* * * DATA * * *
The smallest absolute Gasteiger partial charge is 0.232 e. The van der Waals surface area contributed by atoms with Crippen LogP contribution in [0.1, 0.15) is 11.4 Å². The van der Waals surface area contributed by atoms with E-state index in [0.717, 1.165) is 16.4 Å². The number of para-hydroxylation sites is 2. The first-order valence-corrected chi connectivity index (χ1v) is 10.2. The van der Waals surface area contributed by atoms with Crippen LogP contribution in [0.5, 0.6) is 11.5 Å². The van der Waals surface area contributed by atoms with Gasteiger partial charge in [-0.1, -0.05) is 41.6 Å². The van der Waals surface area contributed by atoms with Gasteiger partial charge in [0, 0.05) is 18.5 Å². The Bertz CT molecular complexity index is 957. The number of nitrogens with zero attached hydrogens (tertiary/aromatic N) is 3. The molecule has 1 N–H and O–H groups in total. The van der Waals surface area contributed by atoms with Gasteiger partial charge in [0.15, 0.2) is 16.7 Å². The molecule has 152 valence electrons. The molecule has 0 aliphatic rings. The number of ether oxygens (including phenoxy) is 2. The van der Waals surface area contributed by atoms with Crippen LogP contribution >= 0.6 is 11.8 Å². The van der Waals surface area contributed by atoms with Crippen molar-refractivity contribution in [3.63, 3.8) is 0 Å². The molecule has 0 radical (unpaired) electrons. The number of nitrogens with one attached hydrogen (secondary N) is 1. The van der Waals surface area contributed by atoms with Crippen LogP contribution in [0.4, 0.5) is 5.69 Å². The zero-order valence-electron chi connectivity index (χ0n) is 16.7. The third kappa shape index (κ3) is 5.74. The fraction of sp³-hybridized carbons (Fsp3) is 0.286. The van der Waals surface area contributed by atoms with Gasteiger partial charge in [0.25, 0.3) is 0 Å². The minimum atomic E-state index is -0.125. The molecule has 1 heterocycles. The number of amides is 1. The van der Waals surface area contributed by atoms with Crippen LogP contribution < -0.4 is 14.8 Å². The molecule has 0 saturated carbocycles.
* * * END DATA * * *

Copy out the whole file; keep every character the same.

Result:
The smallest absolute Gasteiger partial charge is 0.232 e. The van der Waals surface area contributed by atoms with Crippen LogP contribution in [0.1, 0.15) is 11.4 Å². The van der Waals surface area contributed by atoms with E-state index in [0.717, 1.165) is 16.4 Å². The number of para-hydroxylation sites is 2. The first-order valence-corrected chi connectivity index (χ1v) is 10.2. The van der Waals surface area contributed by atoms with Crippen LogP contribution in [0.5, 0.6) is 11.5 Å². The van der Waals surface area contributed by atoms with Gasteiger partial charge in [-0.1, -0.05) is 41.6 Å². The van der Waals surface area contributed by atoms with Gasteiger partial charge in [0, 0.05) is 18.5 Å². The Bertz CT molecular complexity index is 957. The number of nitrogens with zero attached hydrogens (tertiary/aromatic N) is 3. The molecule has 1 N–H and O–H groups in total. The van der Waals surface area contributed by atoms with Gasteiger partial charge in [0.15, 0.2) is 16.7 Å². The molecule has 152 valence electrons. The molecule has 0 aliphatic rings. The number of ether oxygens (including phenoxy) is 2. The van der Waals surface area contributed by atoms with Crippen LogP contribution >= 0.6 is 11.8 Å². The van der Waals surface area contributed by atoms with Crippen molar-refractivity contribution in [3.63, 3.8) is 0 Å². The molecule has 0 radical (unpaired) electrons. The number of nitrogens with one attached hydrogen (secondary N) is 1. The van der Waals surface area contributed by atoms with Crippen LogP contribution in [0.4, 0.5) is 5.69 Å². The zero-order valence-electron chi connectivity index (χ0n) is 16.7. The third kappa shape index (κ3) is 5.74. The fraction of sp³-hybridized carbons (Fsp3) is 0.286. The van der Waals surface area contributed by atoms with Gasteiger partial charge in [0.25, 0.3) is 0 Å². The minimum atomic E-state index is -0.125. The molecule has 1 heterocycles. The number of amides is 1. The van der Waals surface area contributed by atoms with Crippen LogP contribution < -0.4 is 14.8 Å². The molecule has 0 saturated carbocycles.